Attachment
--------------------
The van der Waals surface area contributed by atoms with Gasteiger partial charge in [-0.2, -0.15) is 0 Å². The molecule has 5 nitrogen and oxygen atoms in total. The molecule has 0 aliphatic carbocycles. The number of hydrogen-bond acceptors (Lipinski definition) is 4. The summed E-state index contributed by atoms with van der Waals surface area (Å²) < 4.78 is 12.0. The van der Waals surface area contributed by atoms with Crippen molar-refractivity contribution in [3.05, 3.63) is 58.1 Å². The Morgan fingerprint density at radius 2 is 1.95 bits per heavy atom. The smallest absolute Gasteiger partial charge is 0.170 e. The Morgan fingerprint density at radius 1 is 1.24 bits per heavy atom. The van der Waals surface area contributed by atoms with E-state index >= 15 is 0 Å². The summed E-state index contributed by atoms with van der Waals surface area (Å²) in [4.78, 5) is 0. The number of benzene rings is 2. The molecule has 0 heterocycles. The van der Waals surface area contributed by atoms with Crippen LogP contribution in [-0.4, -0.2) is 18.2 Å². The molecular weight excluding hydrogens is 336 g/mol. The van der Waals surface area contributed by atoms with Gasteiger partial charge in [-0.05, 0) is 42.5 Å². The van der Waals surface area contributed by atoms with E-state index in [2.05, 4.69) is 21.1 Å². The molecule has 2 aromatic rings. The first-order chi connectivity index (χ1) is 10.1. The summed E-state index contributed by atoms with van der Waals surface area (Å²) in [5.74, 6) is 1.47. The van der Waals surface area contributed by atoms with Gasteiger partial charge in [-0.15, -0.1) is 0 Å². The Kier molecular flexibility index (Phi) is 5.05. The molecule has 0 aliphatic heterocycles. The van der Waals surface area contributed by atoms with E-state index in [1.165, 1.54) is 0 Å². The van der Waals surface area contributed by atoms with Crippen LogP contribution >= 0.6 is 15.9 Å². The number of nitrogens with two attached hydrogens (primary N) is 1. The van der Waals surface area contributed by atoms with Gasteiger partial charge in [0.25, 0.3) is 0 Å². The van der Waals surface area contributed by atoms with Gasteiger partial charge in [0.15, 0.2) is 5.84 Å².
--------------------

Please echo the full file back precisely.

The van der Waals surface area contributed by atoms with Gasteiger partial charge in [-0.2, -0.15) is 0 Å². The molecule has 5 nitrogen and oxygen atoms in total. The molecule has 0 aliphatic carbocycles. The number of hydrogen-bond acceptors (Lipinski definition) is 4. The summed E-state index contributed by atoms with van der Waals surface area (Å²) < 4.78 is 12.0. The van der Waals surface area contributed by atoms with Crippen molar-refractivity contribution in [3.05, 3.63) is 58.1 Å². The Morgan fingerprint density at radius 2 is 1.95 bits per heavy atom. The smallest absolute Gasteiger partial charge is 0.170 e. The Morgan fingerprint density at radius 1 is 1.24 bits per heavy atom. The van der Waals surface area contributed by atoms with E-state index >= 15 is 0 Å². The summed E-state index contributed by atoms with van der Waals surface area (Å²) in [4.78, 5) is 0. The number of benzene rings is 2. The molecule has 0 heterocycles. The van der Waals surface area contributed by atoms with Crippen LogP contribution in [-0.4, -0.2) is 18.2 Å². The molecular weight excluding hydrogens is 336 g/mol. The van der Waals surface area contributed by atoms with Gasteiger partial charge in [-0.05, 0) is 42.5 Å². The van der Waals surface area contributed by atoms with E-state index in [2.05, 4.69) is 21.1 Å². The molecule has 2 aromatic rings. The first-order chi connectivity index (χ1) is 10.1. The summed E-state index contributed by atoms with van der Waals surface area (Å²) in [5.74, 6) is 1.47. The van der Waals surface area contributed by atoms with Gasteiger partial charge in [-0.15, -0.1) is 0 Å². The Kier molecular flexibility index (Phi) is 5.05. The molecule has 0 aliphatic heterocycles. The van der Waals surface area contributed by atoms with E-state index in [1.165, 1.54) is 0 Å². The van der Waals surface area contributed by atoms with Crippen LogP contribution >= 0.6 is 15.9 Å². The number of nitrogens with two attached hydrogens (primary N) is 1. The van der Waals surface area contributed by atoms with Gasteiger partial charge in [0.25, 0.3) is 0 Å². The van der Waals surface area contributed by atoms with Gasteiger partial charge in [0.15, 0.2) is 5.84 Å².